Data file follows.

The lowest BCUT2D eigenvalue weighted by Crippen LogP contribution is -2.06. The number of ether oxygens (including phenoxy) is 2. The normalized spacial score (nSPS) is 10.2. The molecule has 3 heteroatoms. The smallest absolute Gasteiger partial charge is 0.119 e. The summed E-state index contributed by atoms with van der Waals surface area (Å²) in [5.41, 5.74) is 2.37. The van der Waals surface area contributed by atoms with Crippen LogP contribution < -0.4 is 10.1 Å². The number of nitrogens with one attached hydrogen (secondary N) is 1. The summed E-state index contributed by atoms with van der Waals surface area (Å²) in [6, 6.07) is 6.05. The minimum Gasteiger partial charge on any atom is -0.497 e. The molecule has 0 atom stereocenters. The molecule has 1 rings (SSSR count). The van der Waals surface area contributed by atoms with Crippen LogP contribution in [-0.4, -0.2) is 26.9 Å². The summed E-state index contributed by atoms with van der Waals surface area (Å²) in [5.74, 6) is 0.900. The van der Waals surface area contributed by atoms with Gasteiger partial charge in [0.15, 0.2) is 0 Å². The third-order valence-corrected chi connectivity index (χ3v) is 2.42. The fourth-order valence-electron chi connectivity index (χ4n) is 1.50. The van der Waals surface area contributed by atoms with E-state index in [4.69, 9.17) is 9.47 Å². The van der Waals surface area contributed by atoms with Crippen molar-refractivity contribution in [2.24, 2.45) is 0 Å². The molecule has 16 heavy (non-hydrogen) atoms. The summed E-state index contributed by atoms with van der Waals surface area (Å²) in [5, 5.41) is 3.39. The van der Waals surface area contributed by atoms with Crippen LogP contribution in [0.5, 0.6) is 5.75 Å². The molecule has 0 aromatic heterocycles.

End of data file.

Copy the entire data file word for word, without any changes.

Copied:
The lowest BCUT2D eigenvalue weighted by Crippen LogP contribution is -2.06. The number of ether oxygens (including phenoxy) is 2. The normalized spacial score (nSPS) is 10.2. The molecule has 3 heteroatoms. The smallest absolute Gasteiger partial charge is 0.119 e. The summed E-state index contributed by atoms with van der Waals surface area (Å²) in [5.41, 5.74) is 2.37. The van der Waals surface area contributed by atoms with Crippen LogP contribution < -0.4 is 10.1 Å². The number of nitrogens with one attached hydrogen (secondary N) is 1. The summed E-state index contributed by atoms with van der Waals surface area (Å²) in [6, 6.07) is 6.05. The minimum Gasteiger partial charge on any atom is -0.497 e. The molecule has 0 atom stereocenters. The molecule has 1 rings (SSSR count). The van der Waals surface area contributed by atoms with Crippen LogP contribution in [-0.4, -0.2) is 26.9 Å². The summed E-state index contributed by atoms with van der Waals surface area (Å²) in [5.74, 6) is 0.900. The van der Waals surface area contributed by atoms with Gasteiger partial charge in [0.15, 0.2) is 0 Å². The third-order valence-corrected chi connectivity index (χ3v) is 2.42. The fourth-order valence-electron chi connectivity index (χ4n) is 1.50. The van der Waals surface area contributed by atoms with E-state index in [4.69, 9.17) is 9.47 Å². The van der Waals surface area contributed by atoms with Crippen molar-refractivity contribution in [2.24, 2.45) is 0 Å². The molecule has 16 heavy (non-hydrogen) atoms. The summed E-state index contributed by atoms with van der Waals surface area (Å²) in [5, 5.41) is 3.39. The van der Waals surface area contributed by atoms with Crippen LogP contribution in [0.5, 0.6) is 5.75 Å². The molecule has 0 aromatic heterocycles.